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September 27, 2013    23 Tishrei 5774

This week's Unraveller is sponsored by:
Mike Greenberg's imagetripping.com, a high-resolution, framed photo site of Israel holy sites and other images.

Parsha B'reishit  

Isaiah 42:5-43:10 (A), 42:5-42:21 (S)

The first haftarah of the cycle of Torah readings is from the prophet Isaiah, 42:5-43:10 (the S'fardic tradition ends at 42:21). It provides both a contrast and a complement to the opening verses of the Torah that speak of God as the creator of heaven and earth. Thus the haftarah also begins with God as creator, stating, "Thus said God the Lord, who created the heavens and stretched them out, Who spread out the earth and what it brings forth, Who gave breath to the people upon it..." (Isaiah 42:5).

Yet while the Torah speaks of the universal nature of creation without reference to any one people, the haftarah stands in stark contrast as it is concerned with God's special concern for the people Israel. It is this tension that forms the perfect complement to the opening verses of the Torah, as the God who created the heavens and the earth is the same God who is the guardian of the people of Israel.

The prophet is with the people in exile as they await repatriation from Babylonia. He reminds the people that they are God's chosen and that they are bound to God with a brit, a covenant. God will remain with them and will ultimately see to their repatriation to the land of Israel, as long as the people fulfill their part of the brit. This is shown through the most significant image utilized in the haftarah: bringing light where there is darkness. Thus the people are told that it is their duty to be a light unto the nations (l'ohr goyim, not as is often misquoted ohr lagoyim!).

How are the people to accomplish this? The end of the haftarah spells this out clearly. "My witnesses are you-declares the Lord!" (Isaiah 43:10). We are reminded in this first haftarah of the most important prayer in our liturgy, a verse which will not occur in the Torah until the last book, Deuteronomy. Of course I refer to the Sh'ma. In the Torah, the last letter of both the first and final words of this verse (sh'ma and echad) are larger than all the rest. The letters are ayin and dalet, and when put together form the word eyd, or witness. Thus the rabbis teach us that it is up to the Jewish people to bear witness to God's "oneness".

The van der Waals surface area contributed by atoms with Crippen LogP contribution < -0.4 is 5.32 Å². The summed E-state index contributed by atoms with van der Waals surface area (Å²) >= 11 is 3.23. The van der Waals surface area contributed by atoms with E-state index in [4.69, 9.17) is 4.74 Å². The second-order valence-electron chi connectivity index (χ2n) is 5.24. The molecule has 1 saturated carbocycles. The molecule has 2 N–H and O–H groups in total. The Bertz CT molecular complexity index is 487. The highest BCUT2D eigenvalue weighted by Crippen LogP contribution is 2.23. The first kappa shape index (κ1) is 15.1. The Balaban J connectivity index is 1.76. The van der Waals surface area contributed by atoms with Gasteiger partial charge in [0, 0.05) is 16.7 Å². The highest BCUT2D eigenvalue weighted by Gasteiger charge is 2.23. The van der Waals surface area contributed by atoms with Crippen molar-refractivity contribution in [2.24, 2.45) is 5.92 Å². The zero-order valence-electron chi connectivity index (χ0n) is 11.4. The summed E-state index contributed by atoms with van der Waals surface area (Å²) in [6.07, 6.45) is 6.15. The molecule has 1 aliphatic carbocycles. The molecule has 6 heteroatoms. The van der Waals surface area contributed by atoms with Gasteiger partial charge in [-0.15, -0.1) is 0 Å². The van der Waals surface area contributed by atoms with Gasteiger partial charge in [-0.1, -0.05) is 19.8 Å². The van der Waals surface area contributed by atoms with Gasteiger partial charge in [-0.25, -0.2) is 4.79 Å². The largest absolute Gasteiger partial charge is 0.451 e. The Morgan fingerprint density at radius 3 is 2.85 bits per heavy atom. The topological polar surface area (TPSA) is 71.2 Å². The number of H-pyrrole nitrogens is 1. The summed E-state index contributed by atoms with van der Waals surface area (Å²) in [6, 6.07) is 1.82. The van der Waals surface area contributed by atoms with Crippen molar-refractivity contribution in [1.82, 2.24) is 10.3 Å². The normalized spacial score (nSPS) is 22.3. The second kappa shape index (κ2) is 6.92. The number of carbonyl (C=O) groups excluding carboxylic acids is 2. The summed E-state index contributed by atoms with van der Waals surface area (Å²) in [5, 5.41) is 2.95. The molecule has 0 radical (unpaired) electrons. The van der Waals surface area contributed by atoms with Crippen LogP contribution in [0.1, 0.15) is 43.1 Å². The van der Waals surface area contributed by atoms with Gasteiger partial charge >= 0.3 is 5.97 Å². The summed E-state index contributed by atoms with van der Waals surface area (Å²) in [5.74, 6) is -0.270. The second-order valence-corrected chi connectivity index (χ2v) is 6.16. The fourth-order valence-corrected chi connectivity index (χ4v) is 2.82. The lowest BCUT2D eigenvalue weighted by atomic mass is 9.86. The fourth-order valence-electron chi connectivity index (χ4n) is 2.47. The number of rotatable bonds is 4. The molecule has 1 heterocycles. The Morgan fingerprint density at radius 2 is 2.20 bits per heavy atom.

When we behave morally and ethically, following the instructions God gave to us in the Torah, then we truly serve as a witness to the goodness and kindness of God. When that happens the rest of the world begins to grasp the concept of one God for all peoples, the God of all creation. Isaiah reminds us that the creator of the heavens and earth is also the creator of the Jewish people, and when we are a light unto others, God's presence shines forth in the world.

This week's Haftarah commentary was written by Rabbi Steve Kane, who has been spiritual leader of Congregation Sons of Israel, Briarcliff Manor, NY since 1993.

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